within by parasitic animals. A slippage of sense leads us to a sinister self-portrait by Topor, with, in place of the brain, a menacing rodent (and plague carrier). 16 Was Hergé engaging in this same diffuse kind of intertextuality that, from one era to

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Lady into Fox, Fox into Lady

Rewriting Lesbian Stereotypes in Summer Will Show

Gay Wachman

Intertextuality is basic to Sylvia Townsend Warner’s narratives: she is a formidably learned, effortlessly allusive writer. From her slyly absurd references to Wordsworth in the lush tropical setting of Mr. Fortune’s Maggot (1927) through her retelling of Apuleius’s Cupid and Psyche to produce an allegory of class oppression in her first historical novel, The True Heart (1929), to the densely woven intertextuality of Summer Will Show (1936), she uses allusion both to ground her apparently implausible narratives within literary history and to question and parody the politics, ‘history’, and narratology of her predecessors. It is appropriate that in this novel, where the lesbian romance in Paris is precisely coterminous with the 1848 revolution, many of the allusions are to nineteenth-century French literary history. Warner’s ‘unwriting’ of Flaubert’s L’Éducation Sentimentale has received a great deal of attention since it was first noted by Terry Castle in her 1990 theorisation of the lesbian triangular plot. Later writers, in contrast, have emphasised the allusion’s Marxist significance. Quite another fictional genealogy seems more to the point, however, when we consider Warner’s characterisation of Minna Lemuel, the revolutionary Jewish story-teller: the representation, usually by women writers, of the powerful, sexually active, sometimes evil and sometimes doomed femme artiste, as in Madame de Stael’s Corinne, Charlotte Brontë’s Villette, George Sand’s Consuelo, and Colette’s La Seconde. It is now abundantly clear that the intertextuality of Summer Will Show demonstrates that the novel is narratologically, politically, and sexually revolutionary.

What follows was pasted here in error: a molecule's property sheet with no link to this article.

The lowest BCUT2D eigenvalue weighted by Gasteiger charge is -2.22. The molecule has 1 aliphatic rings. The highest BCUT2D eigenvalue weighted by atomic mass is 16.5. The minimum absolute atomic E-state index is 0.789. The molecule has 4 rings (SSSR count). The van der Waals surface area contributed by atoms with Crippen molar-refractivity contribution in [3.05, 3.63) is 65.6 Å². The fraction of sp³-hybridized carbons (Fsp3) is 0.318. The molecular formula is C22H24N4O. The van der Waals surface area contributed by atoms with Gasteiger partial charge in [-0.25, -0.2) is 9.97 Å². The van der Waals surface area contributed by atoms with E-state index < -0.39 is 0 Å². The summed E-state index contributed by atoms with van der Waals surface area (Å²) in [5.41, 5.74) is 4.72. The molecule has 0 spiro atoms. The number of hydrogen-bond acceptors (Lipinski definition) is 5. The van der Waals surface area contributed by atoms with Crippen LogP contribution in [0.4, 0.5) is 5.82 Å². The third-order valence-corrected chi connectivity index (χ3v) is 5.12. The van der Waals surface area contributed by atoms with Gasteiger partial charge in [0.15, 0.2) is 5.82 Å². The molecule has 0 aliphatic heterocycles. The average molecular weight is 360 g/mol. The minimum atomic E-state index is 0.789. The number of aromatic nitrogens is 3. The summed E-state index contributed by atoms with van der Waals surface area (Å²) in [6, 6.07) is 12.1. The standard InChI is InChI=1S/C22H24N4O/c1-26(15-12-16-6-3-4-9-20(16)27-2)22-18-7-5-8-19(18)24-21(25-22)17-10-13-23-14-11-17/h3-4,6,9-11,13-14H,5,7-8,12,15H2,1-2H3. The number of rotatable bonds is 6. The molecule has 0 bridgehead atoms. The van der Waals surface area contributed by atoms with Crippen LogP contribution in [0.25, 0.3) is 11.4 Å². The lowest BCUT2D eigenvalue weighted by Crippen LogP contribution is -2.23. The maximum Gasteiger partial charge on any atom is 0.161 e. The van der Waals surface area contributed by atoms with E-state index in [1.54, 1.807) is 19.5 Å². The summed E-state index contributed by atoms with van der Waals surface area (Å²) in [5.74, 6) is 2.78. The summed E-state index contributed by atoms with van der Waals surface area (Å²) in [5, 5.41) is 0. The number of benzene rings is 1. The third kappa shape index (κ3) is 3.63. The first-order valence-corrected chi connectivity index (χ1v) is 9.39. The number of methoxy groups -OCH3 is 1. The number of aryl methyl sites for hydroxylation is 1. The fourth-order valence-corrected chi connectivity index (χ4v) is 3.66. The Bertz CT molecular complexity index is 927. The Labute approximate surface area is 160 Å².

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'Picturesque Emotion' or 'Great Asian Mystery'?

Disraeli's Tancred as an Ironic Bildungsroman

Nils Clausson

How we interpret a novel is inseparable from what kind of novel we take it to be, from what genre we assume it belongs to. As Peter Rabinowitz remarks in Before Reading: Narrative Conventions and the Politics of Interpretation, ‘[…] what we attend to in a text is […] influenced by the other works in our minds against which we read it. Particular details stand out as surprising, significant, climactic, or strange in part because they are seen in the context of a particular intertextual grid – a particular set of other works of art.’ The truth of this axiom is strikingly illustrated by the critical history of what is possibly the most persistently misinterpreted novel in English literature, Benjamin Disraeli’s Tancred, or the New Crusade (1847). It has been read almost exclusively against an ‘intertextual grid’ consisting of both Disraeli’s earlier novels, especially Coningsby (1844) and Sybil (1845), and what the contemporary reviewer of the novel in The Times called ‘fiction “with a purpose”’. What the reviewer particularly had in mind was a specific type of novel which Disraeli himself had a hand in creating and which later came to be known, variously, as the condition-of-England novel (a phrase borrowed from Carlyle), the social-problem novel, the industrial novel, or simply as a political novel or a roman à thèse.